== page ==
News

One hand on the title

Thursday, 21 September 2017 08:31 GMT

Steve English reviews the pivotal Prosecco DOC Portuguese Round

Jonathan Rea (Kawasaki Racing Team) leaves Portugal with one hand on the MOTUL FIM Superbike World Championship title, after a perfect weekend for the Northern Irishman. Pole position and two race wins have left the Kawasaki rider in an almost unassailable position with six races remaining.

While Rea left with a smile on his face and a 120 point margin at the top of the standings, his teammate Tom Sykes (Kawasaki Racing Team), left in very different circumstances. The Englishman crashed heavily during Saturday's FP3 session and was left with a fractured wrist and two broken fingers. It was an ignominious end to his title challenge, but speaking to Sykes after the crash it was the pain of ending his streak of starts for Kawasaki that was hurting him as much as anything.

With Sykes on the sidelines, Chaz Davies (Aruba.it Racing – Ducati) is the only other rider still in the hunt for the title, but a crash on Sunday has put a severe dint in his title charge. It was a difficult weekend for Davies, with the Ducati struggling to keep up with the Kawasaki all weekend. The extra day of testing at the Portimao circuit could however prove vital in gaining an understanding of some issues that arose over the weekend.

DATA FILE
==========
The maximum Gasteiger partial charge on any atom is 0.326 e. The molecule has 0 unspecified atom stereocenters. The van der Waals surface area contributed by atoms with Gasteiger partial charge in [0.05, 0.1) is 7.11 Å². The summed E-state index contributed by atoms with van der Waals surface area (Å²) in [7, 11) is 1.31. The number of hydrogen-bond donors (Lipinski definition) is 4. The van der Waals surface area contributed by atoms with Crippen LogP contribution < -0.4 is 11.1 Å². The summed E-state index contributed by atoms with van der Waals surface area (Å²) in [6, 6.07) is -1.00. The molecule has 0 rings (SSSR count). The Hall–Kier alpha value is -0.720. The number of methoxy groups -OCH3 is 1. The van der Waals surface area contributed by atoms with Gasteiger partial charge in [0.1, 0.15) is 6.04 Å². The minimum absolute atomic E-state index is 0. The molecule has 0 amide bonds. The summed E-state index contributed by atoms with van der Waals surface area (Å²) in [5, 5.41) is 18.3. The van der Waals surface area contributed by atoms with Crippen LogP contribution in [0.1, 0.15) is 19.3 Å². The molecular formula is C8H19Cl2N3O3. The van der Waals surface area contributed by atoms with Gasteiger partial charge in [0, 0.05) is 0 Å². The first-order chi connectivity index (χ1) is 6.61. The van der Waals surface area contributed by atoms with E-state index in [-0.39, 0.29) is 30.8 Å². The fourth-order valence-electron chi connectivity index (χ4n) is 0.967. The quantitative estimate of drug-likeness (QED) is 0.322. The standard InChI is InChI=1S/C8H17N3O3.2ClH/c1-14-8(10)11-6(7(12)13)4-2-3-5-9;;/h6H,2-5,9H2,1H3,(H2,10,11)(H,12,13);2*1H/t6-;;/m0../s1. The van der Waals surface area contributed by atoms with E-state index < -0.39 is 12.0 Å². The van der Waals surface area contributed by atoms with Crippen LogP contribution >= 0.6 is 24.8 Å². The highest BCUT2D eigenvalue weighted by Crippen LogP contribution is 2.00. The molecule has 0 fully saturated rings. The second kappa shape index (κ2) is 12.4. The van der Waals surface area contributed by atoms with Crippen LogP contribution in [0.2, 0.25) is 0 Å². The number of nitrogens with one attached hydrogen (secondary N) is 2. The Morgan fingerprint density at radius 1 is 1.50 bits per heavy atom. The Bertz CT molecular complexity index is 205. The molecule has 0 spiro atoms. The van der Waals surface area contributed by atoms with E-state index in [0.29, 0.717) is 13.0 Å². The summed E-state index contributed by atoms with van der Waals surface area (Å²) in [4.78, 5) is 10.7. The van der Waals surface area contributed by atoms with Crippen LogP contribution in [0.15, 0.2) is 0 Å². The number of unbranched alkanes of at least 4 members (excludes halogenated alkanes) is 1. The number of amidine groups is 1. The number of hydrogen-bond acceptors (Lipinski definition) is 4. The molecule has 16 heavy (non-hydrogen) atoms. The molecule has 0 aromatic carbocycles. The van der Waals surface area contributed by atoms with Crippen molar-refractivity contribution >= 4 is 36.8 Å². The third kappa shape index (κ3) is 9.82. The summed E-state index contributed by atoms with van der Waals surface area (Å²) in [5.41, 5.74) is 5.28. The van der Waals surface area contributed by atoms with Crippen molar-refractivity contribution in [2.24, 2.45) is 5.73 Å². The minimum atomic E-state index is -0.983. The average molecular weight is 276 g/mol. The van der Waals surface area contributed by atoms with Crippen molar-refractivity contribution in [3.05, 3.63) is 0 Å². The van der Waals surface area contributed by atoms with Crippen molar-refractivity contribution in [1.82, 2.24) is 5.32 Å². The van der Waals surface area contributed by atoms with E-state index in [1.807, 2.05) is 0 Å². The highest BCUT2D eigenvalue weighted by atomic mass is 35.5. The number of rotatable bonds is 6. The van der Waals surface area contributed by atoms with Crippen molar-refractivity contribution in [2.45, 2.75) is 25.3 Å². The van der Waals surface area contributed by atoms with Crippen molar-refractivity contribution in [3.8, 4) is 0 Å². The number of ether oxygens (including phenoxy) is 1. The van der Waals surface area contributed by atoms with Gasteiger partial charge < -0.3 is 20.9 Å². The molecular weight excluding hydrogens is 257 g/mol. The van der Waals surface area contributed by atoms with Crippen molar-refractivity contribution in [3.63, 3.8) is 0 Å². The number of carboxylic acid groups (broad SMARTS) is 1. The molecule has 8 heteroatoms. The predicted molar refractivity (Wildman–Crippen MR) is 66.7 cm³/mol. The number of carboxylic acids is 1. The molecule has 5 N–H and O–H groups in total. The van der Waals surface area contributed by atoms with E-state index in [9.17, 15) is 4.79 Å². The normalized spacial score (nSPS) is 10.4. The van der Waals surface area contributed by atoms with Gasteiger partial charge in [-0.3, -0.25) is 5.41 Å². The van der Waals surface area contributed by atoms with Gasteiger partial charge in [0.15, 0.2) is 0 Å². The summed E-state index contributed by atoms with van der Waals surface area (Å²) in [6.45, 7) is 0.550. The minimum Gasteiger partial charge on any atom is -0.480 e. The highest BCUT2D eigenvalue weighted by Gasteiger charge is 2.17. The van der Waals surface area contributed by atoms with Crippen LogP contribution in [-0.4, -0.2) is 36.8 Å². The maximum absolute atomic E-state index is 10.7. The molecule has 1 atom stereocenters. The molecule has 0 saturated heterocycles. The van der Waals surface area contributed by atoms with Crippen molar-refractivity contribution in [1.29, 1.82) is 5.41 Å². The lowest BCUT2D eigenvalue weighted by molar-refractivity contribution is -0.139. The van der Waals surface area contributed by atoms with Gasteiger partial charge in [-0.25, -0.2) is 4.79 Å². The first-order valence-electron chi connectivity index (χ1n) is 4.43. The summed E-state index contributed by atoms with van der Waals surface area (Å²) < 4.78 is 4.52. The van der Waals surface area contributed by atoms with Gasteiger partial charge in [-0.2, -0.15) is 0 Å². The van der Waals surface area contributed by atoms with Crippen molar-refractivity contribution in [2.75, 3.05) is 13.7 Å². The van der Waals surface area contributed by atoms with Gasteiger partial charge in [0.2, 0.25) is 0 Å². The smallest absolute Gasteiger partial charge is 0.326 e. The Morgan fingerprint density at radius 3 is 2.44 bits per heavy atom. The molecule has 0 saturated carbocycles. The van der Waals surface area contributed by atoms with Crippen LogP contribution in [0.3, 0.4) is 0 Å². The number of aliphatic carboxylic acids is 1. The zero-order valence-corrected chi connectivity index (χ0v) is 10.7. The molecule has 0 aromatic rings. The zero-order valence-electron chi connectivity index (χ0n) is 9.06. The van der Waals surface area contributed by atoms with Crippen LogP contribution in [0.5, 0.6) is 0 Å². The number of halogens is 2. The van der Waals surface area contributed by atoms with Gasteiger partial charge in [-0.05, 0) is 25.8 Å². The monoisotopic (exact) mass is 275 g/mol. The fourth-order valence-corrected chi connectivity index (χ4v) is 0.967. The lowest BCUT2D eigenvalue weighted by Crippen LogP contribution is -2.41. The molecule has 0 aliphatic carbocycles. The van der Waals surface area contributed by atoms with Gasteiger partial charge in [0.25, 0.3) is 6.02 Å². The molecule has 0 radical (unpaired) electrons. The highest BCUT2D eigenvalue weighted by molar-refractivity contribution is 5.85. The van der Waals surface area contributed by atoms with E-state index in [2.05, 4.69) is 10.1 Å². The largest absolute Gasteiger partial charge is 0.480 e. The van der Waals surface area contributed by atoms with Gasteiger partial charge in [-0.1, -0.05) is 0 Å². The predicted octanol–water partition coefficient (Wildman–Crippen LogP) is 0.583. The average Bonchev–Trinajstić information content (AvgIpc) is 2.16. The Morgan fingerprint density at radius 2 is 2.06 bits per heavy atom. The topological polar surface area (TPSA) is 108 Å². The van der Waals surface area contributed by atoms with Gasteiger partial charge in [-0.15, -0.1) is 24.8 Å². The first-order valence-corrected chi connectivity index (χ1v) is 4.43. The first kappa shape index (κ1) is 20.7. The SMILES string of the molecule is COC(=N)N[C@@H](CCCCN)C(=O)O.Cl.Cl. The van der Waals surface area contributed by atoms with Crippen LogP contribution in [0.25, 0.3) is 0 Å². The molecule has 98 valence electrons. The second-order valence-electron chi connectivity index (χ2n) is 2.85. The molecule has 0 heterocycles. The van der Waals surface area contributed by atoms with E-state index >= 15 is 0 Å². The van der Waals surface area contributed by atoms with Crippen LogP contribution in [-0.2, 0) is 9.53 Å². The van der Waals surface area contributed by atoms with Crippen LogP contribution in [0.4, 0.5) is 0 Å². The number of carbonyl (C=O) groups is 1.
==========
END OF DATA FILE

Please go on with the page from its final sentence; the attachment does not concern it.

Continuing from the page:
While Sykes and Davies will go to France hoping to recover from some disappointment, Yamaha rider Michael van der Mark (Pata Yamaha Official WorldSBK Team), will be in high spirits. The Dutchman was a man under pressure last weekend following the news that he would deputise for Valentino Rossi at the Aragon MotoGP™ round, but he answered his critics by claiming his first WorldSBK podium for Yamaha. MV Agusta are still searching for their debut podium in the series, but Leon Camier's form on Friday and Saturday showed how close he is coming to delivering that milestone.

History was made in World Supersport 300 with Ana Carrrasco (ETG Racing) claiming the victory. The Spaniard waited until the last second to grab the lead, as she slipstreamed her way into the history books as the first ever female winner of a World Championship race. It was a moment that captured the attention of everyone in Portimao, but the reverberations have been heard around the world, with major newspapers around the globe featuring her success.